4.1.3. Solar pond

    Utilizing solar ponds to drive desalination processes has beendemonstrated in many parts of the world. Among many studies,one that is of noteworthy is the work performed by the Universityof Texas at El Paso (UTEP) on thermal desalination powered by

    salinity-solar ponds through the support of the U.S. Bureau ofReclamation. Two falling-film, multi-stage flash (MSF) distillationunits (Spinflash) have been tested intermittently during theperiods of 19871988 and 19901992, respectively [24]. Thepond has a surface area of 3000 m2 (0.75 acre) and a depth of about3.25 m (10.7 feet). A multi-effect multi-stage (MEMS) desalinationunit was coupled with a solar pond and the performance of thedesalination system was measured using different feed water TDSranging from 1650 to 58,000 ppm. The process operated in thetemperature range of 6380 8C with fresh water production ratesbetween 2.3 and 7.2 m3/day and the specific energy consumptionfor the four stage unit varied between 735 and 1455 kJ/kgdepending on the process configuration, feed water TDS andcooling stream temperature.

    Walton and Lu [25,26] have reported on a salinity gradient solarpond that takes the advantage of the temperature gradient to drivethe membrane distillation process. In this system, hot brine waspumped from the bottom of the solar pond and passed through aheat exchanger to supply heat. Cold water from the surface of thesolar pond was passed through a heat exchanger to providecooling. High and low temperatures for system operation wereobtained by changing the flow rates for solar pond hot and coldwater. Flux per unit area of membrane surface ranges from 0 to 6 L/m2/h. Flux was measured down to hot side temperatures as low as13 8C. Flux per unit temperature drop at very low temperatureswas only reduced about 50% compared to flux at highertemperatures. This study concluded that operation of MD at suchlow temperatures may open up thermal energy resources that havenot previously been considered for desalination.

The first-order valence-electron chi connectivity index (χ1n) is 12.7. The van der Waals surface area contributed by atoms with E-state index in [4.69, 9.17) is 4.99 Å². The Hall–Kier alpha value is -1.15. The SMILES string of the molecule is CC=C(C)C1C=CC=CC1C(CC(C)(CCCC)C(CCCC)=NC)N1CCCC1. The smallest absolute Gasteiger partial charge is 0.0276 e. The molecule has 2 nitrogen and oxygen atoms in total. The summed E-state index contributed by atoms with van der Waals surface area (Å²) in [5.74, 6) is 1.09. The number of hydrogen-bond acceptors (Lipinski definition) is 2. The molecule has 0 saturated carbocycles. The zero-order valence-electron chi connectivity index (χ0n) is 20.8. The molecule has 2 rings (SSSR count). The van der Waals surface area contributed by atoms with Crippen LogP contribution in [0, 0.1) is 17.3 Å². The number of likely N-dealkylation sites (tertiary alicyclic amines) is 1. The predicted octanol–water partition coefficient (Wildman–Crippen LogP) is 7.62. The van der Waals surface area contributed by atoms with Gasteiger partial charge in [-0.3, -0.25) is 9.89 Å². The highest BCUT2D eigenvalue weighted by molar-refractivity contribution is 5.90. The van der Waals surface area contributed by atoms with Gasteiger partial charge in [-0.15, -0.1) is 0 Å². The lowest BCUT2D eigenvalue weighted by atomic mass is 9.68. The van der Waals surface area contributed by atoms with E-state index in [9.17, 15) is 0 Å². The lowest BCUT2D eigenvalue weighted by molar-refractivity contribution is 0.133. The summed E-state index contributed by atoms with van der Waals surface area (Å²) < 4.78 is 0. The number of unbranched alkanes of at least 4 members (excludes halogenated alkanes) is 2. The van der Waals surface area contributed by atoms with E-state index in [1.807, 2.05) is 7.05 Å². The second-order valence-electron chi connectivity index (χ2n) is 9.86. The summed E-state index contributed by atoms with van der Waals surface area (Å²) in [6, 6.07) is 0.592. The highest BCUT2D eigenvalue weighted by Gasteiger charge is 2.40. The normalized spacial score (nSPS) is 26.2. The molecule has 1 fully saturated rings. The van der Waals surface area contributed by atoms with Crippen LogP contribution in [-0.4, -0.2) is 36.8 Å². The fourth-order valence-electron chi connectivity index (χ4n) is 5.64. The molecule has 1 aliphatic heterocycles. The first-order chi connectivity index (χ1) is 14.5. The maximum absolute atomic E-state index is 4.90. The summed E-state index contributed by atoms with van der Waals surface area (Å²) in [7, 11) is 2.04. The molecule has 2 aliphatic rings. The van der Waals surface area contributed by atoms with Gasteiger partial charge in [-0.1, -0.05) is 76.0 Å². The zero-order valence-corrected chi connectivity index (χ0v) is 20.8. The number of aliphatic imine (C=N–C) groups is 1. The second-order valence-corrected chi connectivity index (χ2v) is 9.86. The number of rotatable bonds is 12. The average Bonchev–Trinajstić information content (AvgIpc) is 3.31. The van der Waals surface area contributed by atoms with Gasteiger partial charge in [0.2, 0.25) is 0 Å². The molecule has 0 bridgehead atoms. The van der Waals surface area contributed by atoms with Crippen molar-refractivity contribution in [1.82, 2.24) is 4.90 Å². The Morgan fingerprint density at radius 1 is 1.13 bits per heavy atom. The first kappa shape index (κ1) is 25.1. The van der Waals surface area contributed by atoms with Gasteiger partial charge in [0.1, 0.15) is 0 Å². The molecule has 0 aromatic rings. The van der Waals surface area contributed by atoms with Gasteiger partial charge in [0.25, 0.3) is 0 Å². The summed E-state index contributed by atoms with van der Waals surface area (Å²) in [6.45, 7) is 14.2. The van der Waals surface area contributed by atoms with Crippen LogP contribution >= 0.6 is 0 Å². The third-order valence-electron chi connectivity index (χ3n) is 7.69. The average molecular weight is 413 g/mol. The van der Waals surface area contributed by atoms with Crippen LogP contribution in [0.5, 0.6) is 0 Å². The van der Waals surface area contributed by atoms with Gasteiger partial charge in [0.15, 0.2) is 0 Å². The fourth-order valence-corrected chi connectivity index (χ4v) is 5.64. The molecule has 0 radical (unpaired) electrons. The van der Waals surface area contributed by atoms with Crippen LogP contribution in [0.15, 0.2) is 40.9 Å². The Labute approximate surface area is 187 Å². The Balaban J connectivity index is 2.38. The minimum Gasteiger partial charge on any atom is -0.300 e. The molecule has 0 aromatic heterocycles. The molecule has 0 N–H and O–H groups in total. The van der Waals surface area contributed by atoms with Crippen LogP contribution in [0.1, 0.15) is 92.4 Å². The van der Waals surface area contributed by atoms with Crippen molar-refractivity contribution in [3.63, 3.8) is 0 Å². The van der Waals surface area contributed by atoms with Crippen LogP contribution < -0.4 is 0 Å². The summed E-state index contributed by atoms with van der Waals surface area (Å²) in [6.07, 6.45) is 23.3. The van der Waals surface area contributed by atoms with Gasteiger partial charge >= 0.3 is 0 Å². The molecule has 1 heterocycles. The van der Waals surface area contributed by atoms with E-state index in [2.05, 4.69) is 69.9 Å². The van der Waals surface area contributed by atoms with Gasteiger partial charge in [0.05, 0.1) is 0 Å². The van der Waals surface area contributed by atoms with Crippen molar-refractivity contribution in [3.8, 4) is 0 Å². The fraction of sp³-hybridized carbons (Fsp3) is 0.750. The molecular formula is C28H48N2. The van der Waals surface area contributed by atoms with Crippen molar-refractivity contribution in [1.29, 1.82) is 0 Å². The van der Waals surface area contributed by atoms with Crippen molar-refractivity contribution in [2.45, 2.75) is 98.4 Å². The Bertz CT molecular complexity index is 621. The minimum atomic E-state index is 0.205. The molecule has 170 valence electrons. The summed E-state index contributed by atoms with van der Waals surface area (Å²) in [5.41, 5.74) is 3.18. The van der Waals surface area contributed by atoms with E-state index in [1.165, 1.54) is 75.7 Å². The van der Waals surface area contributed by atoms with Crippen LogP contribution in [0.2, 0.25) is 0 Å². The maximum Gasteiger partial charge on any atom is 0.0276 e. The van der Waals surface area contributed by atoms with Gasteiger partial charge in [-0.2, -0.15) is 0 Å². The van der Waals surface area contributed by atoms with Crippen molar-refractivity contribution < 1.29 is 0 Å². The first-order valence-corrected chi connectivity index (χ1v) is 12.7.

• V.G. Gude et al. / Renewable and Sustainable Energy Reviews 14 (2010) 26412654 2645

    In another study, a power plant combined with MSF/MEDdesalination plants used a solar pond. As the power plant operatedfor only 4 h a day, the exhaust gases released at 550 8C were usedpartially to drive the desalination process while the rest is used toheat the solar pond. The solar pond stores the rest of the heat andrestores it to the desalination plant the rest of the day. Solar pondsupplies the seawater feed temperature in the range of 95120 8Cat the first stage. The use of 120 MWe gas turbine coupled to theMED technology permits to reach attractive costs around 0.5 US$/m3 [27]. Other solar pond driven desalination plants are a MEDprocess of capacity 3000 m3/day near Dead Sea, MSF process ofcapacity 60 m3/day at Margarita de Savoya, Italia and ME-TVCprocess of capacity 30 m3/day at University of Ancona, Italy[11,28].

    4.1.4. Photovoltaic modules

    A PV-electricity system includes PV arrays, DC inverter andbattery bank. Today, the maximum efficiency of the PV modules isreported as 14.5%. The advantage of employing a battery bank inthe PVRO system is to provide constant energy flow during nighttime and to buffer the variations in the electricity production dueto passing clouds and rainy days.

    The potential combination of solar photovoltaic (PV) powerwith reverse osmosis has generated growing interest because ofinherent simplicity and elegance of both technologies. Thecompatibility of reverse osmosis with solar photovoltaic powerand other renewable energy forms has been greatly enhanced bythe advent of efficient and reliable energy recovery pumps, whichrecycle the hydraulic energy of the reject brine to assist pumpingthe feed wat...